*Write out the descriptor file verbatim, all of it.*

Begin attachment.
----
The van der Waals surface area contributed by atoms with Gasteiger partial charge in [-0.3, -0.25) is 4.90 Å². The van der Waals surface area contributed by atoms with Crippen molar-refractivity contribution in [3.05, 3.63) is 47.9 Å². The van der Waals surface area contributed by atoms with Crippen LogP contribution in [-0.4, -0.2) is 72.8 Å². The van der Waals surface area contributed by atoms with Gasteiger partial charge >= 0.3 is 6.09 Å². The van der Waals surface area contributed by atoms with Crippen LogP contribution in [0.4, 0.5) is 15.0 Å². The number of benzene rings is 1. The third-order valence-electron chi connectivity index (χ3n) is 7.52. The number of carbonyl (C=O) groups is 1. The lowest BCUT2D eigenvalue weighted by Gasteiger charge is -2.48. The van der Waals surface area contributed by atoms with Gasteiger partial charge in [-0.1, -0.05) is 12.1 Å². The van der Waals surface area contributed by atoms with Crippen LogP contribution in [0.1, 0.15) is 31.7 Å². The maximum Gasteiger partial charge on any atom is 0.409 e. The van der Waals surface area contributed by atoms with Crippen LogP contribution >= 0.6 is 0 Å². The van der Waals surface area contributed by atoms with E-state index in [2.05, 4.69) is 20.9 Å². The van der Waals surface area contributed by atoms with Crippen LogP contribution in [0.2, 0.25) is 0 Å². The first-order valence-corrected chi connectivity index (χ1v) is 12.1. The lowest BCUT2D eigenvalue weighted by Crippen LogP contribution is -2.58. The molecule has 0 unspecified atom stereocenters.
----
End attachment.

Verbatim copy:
The van der Waals surface area contributed by atoms with Gasteiger partial charge in [-0.3, -0.25) is 4.90 Å². The van der Waals surface area contributed by atoms with Crippen molar-refractivity contribution in [3.05, 3.63) is 47.9 Å². The van der Waals surface area contributed by atoms with Crippen LogP contribution in [-0.4, -0.2) is 72.8 Å². The van der Waals surface area contributed by atoms with Gasteiger partial charge >= 0.3 is 6.09 Å². The van der Waals surface area contributed by atoms with Crippen LogP contribution in [0.4, 0.5) is 15.0 Å². The number of benzene rings is 1. The third-order valence-electron chi connectivity index (χ3n) is 7.52. The number of carbonyl (C=O) groups is 1. The lowest BCUT2D eigenvalue weighted by Gasteiger charge is -2.48. The van der Waals surface area contributed by atoms with Gasteiger partial charge in [-0.1, -0.05) is 12.1 Å². The van der Waals surface area contributed by atoms with Crippen LogP contribution in [0.1, 0.15) is 31.7 Å². The maximum Gasteiger partial charge on any atom is 0.409 e. The van der Waals surface area contributed by atoms with Crippen LogP contribution >= 0.6 is 0 Å². The van der Waals surface area contributed by atoms with E-state index in [2.05, 4.69) is 20.9 Å². The van der Waals surface area contributed by atoms with Crippen LogP contribution in [0.2, 0.25) is 0 Å². The first-order valence-corrected chi connectivity index (χ1v) is 12.1. The lowest BCUT2D eigenvalue weighted by Crippen LogP contribution is -2.58. The molecule has 0 unspecified atom stereocenters.